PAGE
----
I would like to think that Redfield was inspired to write this book by some kind of higher power, and there might actually be some kind of divine future for the human race on this world (a world in which we would all live alongside nature, in huge forests, with all of our needs met by automated machines, and no need to work), but I really have a hard time in believing that such is the case. I do think that people would benefit by becoming more connected with nature, and with the energy of others. And I do think that the future that we are headed for right now will produce something far worse that what Redfield predicts in this book.
I strongly reccomend this book for everyone to read. It is not some kind of weird new age book with a bunch of complex and hard to understand ideals of a cult leader. It is an entertaining adventure novel that rings true in many ways and might give everyone something to think about in their day to day lives. However, I do caution people who might take it a bit too seriously (I personally know some of these people). It is a unique story, but it is only a story.
Ahh.. go read it for yourself!
on September 17, 2002
. . . and yes, the author is making a dumptruck load of cash from it and its sequels and its newsletter and its website and his seminars and retreats. BUT it's also a very inspirational book which HAS in fact helped a lot of people look at life in an entirely new way. Yeah, the author is making money and has turned his teachings into an enterprise, but so has every major religion in the world and I don't see anyone whining about that. You want to talk about cynicism? L. Ron Hubbard, the founder of Scientology, was quoted as saying "If you want to become a rich man, the easiest way is to start your own religion." Well, he was right. Any creative person with a basic understanding of spirituality, physics, and psychology can introduce their own ideas about spirituality. But this is where ALL faith has come from since Cro-Magnon times. Whatever faith you follow from old systems like Christianity and Taoism to newer ones like Mormonism and Scientology, they all came from the ideas of one person who was persecuted for his beliefs when he first started out. Some people wonder if the author of the Celestine Prophecy really believes his ideas, or if he just did it to cash in. Well, it really doesn't matter. There are millions of people out there who were inspired by it, and in their concious reality it makes a huge difference in their lives whether Joe Blow in Kokomo, Illinois believes it or not. The people who slam the author as a cynical jerk who's just counting his money and laughing at all the hemp necklace wearing moon maidens who read his books are just jealous. They wish they had the creativity to write a book like this and make this kind of cash instead of just sitting around wearing Che Guevera t-shirts and despising Capitalism from their $1,500 computer to make a trendy statement.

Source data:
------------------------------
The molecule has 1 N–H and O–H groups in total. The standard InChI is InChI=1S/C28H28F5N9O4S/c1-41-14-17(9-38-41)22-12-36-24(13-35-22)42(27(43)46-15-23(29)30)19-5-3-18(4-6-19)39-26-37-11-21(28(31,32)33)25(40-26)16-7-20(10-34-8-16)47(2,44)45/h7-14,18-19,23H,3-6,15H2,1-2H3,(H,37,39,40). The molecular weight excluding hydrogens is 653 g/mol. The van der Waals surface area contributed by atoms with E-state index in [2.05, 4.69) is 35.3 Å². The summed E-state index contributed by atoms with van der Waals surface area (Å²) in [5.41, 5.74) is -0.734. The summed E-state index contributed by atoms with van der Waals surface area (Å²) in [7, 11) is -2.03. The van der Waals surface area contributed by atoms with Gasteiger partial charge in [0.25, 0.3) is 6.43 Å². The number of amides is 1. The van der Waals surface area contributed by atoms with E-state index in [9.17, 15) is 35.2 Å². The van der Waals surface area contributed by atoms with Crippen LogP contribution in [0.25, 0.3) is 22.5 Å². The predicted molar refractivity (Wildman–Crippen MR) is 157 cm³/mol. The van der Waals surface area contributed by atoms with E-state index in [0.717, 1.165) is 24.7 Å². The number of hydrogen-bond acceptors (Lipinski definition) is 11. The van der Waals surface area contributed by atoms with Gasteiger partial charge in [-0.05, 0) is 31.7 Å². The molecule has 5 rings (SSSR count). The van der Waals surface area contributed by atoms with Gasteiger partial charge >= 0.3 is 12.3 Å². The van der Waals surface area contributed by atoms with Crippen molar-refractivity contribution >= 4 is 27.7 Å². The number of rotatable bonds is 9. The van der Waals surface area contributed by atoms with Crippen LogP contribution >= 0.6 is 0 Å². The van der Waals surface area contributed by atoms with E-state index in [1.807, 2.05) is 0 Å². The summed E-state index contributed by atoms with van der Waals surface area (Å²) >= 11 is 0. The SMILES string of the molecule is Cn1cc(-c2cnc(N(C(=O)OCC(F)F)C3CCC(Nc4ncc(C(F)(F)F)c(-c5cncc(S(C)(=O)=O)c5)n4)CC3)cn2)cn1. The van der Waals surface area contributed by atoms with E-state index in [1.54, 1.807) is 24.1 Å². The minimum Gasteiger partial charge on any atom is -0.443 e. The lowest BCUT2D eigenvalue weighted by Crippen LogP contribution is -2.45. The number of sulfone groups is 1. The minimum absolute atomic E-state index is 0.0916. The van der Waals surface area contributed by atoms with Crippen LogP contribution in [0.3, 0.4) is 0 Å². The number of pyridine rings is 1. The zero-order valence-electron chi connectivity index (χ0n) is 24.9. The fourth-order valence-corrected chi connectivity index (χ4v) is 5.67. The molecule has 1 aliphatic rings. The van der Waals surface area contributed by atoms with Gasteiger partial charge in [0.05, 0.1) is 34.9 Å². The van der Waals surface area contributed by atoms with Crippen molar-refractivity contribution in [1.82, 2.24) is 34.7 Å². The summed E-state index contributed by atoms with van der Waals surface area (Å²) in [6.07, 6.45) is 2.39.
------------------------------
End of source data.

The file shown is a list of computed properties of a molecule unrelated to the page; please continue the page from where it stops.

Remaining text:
on April 12, 2002
The book The Celestine Prophecy is a motivational book that is uplifting and entertaining. Redfield does a wonderful job at catching the audience's attention, connecting the first insight to an experience that most people have had. From the beginning, The Celestine Prophecy is filled with action. The main character's interventions with fate are usually suspenseful, although the action quickly falls into a predictable pattern between the unveiling of each insight. The run-ins with the Peruvian government and the help from other "insight" searchers all lead to the proceeding insight. This pattern continues on though the book.
The insights themselves are very uplifting and motivational. The author does a terrific job relating the insights to the audience's own lives. The insights explain how past events relate to future accuracies. After reading each insight the reader is able to relate past experiences and assess them through what they just read.
The Celestine Prophecy although predictable plot wise, is a very moving book. After reading about the insights and relating them to personal experiences it has the power to reshape lives. The uplifting direction that this book takes you is astonishing. The insights allow the reader to understand why they are where they are and what to look for to move on and up in life.
on March 6, 2002
_The Celestine Prophecy_ reads as a passable adventure/mystery novel, but its true strength lies in how we can use the "Insights" contained within it to better ourselves and others.
While a growing cult of fanatical followers might give the book a bad name, one shouldn't dismiss Redfield as simply another charlatan preying on the spiritual thirst so many people have in our times - in other words, don't throw the baby out with the bathwater. There's some very wise writing here, in amidst other...not-so-wise bits. However, when I read certain parts of this novel, they resonated very deeply.